But his wife looked back from behind him
That is, the wife of Lot, whose name the Jewish writers F24 say was Adith, or as others Irith F25; and, according to the Targums of Jonathan and Jerusalem, she was a native of Sodom: now, as they were going from Sodom to Zoar, she was behind Lot, his back was to her, so that he could not see her; this was a temptation to her to look back, since her husband could not see her; and this she did, either, as the above paraphrases suggest, that she might see what would be the end of her father's house and family, or whether her married daughters, if she had any, were following her, after whom her bowels yearned; or being grieved for the goods and substance left behind, and for the people of Sodom in general, for whom she had too much concern; however, be it on what account it may, she was severely punished for it:
and she became a pillar of salt;
was struck dead at once, either by the immediate hand of God, or by the shower of fire and brimstone; and her body was at once changed into a metallic substance, a kind of salt, hard and durable, such as Pliny F26 speaks of, cut out of rocks, with which houses were built, and hardened with the sun, and could scarcely be cut with an iron instrument; so that she did not fall to the ground, but stood up erect as a pillar, retaining very probably the human form, Josephus F1 says, this pillar continued to his times, and that he saw it; Irenaeus F2 and Tertullian F3 speak of it as in their times, a thing incredible; and Benjamin of Tudela says F4, it stood in his times two parsas from the sea of Sodom; and though the flocks were continually licking it, yet it grew again to its former size. Rauwolff F5 relates something of the same kind by information, but not on his own testimony; that the pilgrims who visit it used to beat off some small pieces, and yet was found whole again; nay, which is beyond all credit, that they once knocked off a whole hand and took it away, and when they returned found it whole again: and one F6 that travelled in those parts in the beginning of the sixteenth century affirms, that almost in the midway to Zoar is seen to this day the pillar of salt into which Lot's wife was turned; he does not say indeed that he saw it, but leaves his reader to think so; and the Jerusalem Targum says, it will remain until the resurrection; but modern travellers of credit and intelligence could never see it; and when they have inquired of the country people about it, they either tell them there is no such thing, or say it stands in the mountains, where it cannot be come at, because of the Arabs, or because of wild beasts F7: but no doubt there was such a statue, but how long it continued cannot be said; nor should it be thought incredible, when there are similar facts affirmed by authors of the best credit and reputation: Aventinus F8 reports, that in Bavaria, in 1348, more than fifty peasants, with the cows they had milked, at the time of an earthquake were struck with a pestilential air, and stiffened into statues of salt, and which he himself saw, and the chancellor of Austria: and Bisselius relates F9, that Didacus Almagrus, who was the first person that with his army penetrated through the cold countries from Peru into Chile, lost abundance of his men, through the extremity of the cold and a pestiferous air; and that, returning to the same place five months afterwards, he found his men, horse and foot, standing unmoved, unconsumed, in the same situation, form, and habit, the pestilence had fastened them; one lying on the ground, another standing upright, another holding his bridle in his hand, as if about to shake it; in short, he found them just as he left them, without any ill smell or colour, common to corpses: indeed, the very fables of the Heathens, which seem to be hammered out of this history, serve to confirm the truth of the whole of it: as the fable of Jupiter and Mercury coming to a certain place in Phrygia, where they were hospitably entertained by Baucis and Philemon, when the doors were shut against them by others; wherefore they directed their guests, after being entertained by them, to leave the place and follow them to the mountains, when they turned the town into a standing lake F11: and also that of Niobe being changed into a marble stone while weeping for the death of her children: and of Olenus and Lethaea, turned into stones also F12. But, leaving these, and passing by other instances that might be observed, we are directed to remember this wonderful case by our Lord himself, ( Luke 17:32 ) ; and it should be an instruction to us not to look back nor turn back from the profession of the true religion we have made, but to follow Christ, and abide by his truths and ordinances.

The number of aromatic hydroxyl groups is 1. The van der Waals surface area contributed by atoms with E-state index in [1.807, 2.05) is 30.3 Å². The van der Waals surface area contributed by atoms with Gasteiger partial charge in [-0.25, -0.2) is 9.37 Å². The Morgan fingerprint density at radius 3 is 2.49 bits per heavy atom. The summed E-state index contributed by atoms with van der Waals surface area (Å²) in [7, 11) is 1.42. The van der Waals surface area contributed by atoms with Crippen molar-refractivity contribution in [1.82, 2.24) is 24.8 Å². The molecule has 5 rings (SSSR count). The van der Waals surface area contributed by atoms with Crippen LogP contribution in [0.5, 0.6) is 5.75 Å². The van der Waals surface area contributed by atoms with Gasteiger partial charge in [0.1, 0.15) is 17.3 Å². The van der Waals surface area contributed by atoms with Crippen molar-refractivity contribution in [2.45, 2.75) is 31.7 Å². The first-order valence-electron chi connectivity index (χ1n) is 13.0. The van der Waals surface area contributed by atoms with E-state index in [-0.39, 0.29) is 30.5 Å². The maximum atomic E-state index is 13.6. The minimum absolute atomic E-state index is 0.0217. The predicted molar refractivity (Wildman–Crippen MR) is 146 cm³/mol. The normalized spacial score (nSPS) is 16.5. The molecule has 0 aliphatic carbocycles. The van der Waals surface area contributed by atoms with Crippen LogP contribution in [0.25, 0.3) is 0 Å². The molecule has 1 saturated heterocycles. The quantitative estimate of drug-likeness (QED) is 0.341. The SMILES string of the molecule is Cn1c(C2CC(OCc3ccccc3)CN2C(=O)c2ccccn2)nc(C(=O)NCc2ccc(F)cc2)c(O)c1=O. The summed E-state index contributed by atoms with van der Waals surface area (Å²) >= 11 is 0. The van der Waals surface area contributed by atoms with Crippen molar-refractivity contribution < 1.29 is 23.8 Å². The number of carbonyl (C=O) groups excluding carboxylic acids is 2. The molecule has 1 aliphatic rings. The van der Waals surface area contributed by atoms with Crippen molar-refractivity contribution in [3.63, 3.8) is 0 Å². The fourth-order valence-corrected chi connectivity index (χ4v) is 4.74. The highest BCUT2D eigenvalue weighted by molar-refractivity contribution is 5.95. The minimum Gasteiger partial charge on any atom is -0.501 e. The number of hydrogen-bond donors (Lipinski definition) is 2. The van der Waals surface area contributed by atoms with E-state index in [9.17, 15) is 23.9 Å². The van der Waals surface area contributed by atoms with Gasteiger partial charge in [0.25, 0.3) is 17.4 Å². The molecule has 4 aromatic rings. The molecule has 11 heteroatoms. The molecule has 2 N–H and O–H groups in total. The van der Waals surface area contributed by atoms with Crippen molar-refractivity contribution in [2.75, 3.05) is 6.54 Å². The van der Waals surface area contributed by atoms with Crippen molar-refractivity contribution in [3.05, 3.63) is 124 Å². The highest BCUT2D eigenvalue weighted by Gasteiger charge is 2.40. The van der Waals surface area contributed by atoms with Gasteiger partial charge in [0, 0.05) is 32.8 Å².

F24 Pirke Eliezer, c. 25.
F25 Baal Hatturim in loc.
F26 Nat. Hist. l. 31. c. 7.
F1 Antiqu. l. 1. c. 11. sect. 4.
F2 Adv. Haeres. l. 4. c. 51.
F3 In Carmine Sodoma.
F4 ltinerarium, p. 44.
F5 Travels, par. 3. c. 21. p. 313. by Ray.
F6 Baumgarten. Peregrinatio, l. 3. c. 12. p. 96.
F7 Universal History, ib. p. 124. Witsii Miscellan. Sacr. tom. 2. p. 195.
F8 Annal. Bojor. apud Heidegger. Hist. Patriarch. tom. 2. exercitat. 8. p. 270. & Witsii Miscellan. tom. 2. exercitat. 7. p. 201.
F9 Argonaut. Americ. l. 14. c. 2. apud Witsium, ib. p. 202.
F11 Ovid. Metamorph. l. 8. fab. 8.
F12 Ib. l. 6. fab. 4. & l. 10. fab. 1. Apollodor. de Deorum Orig. l. 3. p. 146.